3.2. Graphic/Image File Formats

Graphic/Image Data Structures
Standard System Independent Formats
Specific System Dependent Formats

This section introduces some of the most common graphics and image file formats. Some of them are restricted to particular hardware/operating system platforms, others are cross-platform independent formats. While not all formats are cross-platform, there are conversion applications that will recognize and translate formats from other systems.

Most image formats incorporate some variation of a compression technique due to the large storage size of image files. Compression techniques can be classified into either lossless or lossy. We will study various video and audio compression techniques in Chapter 4.


3.2.1. Graphic/Image Data Structures

Monochrome Image

Example of a Monochrome Bit-map Image

Gray-scale Images

Example of a Gray-scale Bit-map Image

24-bit Color Images

Example of 24-Bit Color Image

8-bit Color Images

Example of 8-Bit Color Image


3.2.2. Standard System Independent Formats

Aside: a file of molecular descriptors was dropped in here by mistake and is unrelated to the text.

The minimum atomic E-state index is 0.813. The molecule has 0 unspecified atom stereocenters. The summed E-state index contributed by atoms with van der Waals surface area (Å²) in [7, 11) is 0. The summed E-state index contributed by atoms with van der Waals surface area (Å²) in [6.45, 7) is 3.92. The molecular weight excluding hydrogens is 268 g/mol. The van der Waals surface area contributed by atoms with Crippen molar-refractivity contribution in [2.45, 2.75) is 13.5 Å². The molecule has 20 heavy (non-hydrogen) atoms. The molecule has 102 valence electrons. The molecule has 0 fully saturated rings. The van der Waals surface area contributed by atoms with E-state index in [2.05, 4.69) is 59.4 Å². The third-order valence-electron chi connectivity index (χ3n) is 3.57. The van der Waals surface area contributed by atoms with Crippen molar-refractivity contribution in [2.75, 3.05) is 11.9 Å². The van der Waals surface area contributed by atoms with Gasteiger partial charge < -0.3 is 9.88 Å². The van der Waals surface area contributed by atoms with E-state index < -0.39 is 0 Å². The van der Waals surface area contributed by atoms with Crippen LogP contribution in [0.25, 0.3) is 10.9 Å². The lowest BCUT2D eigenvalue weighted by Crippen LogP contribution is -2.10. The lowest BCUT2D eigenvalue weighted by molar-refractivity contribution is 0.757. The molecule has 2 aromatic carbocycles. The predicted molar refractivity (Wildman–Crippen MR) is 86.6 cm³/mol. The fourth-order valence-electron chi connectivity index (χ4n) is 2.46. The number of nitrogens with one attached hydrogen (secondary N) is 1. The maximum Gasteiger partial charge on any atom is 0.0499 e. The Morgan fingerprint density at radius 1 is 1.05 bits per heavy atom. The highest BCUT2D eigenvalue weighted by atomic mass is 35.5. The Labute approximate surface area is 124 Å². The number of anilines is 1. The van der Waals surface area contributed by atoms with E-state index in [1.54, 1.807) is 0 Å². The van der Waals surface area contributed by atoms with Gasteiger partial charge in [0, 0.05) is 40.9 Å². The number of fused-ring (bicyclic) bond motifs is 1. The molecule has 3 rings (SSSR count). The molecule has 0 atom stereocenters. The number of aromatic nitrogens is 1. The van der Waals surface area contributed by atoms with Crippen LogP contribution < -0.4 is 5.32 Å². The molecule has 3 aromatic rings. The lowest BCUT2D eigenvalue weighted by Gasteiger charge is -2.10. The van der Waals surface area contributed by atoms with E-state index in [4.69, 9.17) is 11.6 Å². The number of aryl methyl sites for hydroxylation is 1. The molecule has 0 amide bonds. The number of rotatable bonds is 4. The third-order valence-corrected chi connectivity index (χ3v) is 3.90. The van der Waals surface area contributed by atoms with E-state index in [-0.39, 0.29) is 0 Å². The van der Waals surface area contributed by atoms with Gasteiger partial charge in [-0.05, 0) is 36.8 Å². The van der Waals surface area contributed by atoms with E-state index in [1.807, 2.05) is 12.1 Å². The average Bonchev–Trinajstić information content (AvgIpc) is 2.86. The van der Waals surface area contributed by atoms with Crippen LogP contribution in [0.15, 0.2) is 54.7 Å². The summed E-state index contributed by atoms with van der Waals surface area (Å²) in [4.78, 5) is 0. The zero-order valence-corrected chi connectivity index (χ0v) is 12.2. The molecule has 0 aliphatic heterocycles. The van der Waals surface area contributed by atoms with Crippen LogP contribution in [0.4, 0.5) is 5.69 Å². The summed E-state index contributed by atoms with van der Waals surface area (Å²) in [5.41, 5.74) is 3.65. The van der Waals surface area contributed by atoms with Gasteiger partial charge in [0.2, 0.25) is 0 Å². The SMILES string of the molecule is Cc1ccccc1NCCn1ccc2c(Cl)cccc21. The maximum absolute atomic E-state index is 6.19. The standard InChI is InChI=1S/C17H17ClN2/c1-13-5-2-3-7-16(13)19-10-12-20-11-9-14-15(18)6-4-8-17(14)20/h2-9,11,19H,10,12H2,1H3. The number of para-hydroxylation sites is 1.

The following brief format descriptions are the most commonly used formats. Follow some of the document links for more descriptions.

GIF (gif87a, GIF89a)



Graphics Animation Files

Postscript/Encapsulated Postscript


3.2.3. System Dependent Formats

Many graphical/imaging applications create their own file format particular to the systems they are executed upon. The following are a few popular system dependent formats:

Microsoft Windows: BMP

Macintosh: PAINT and PICT

X-windows: XBM


Further Exploration

A new graphics file format -- PNG (Portable Network Graphics)

Current PNG References

Animated illustration of the PNG 2-D interlacing

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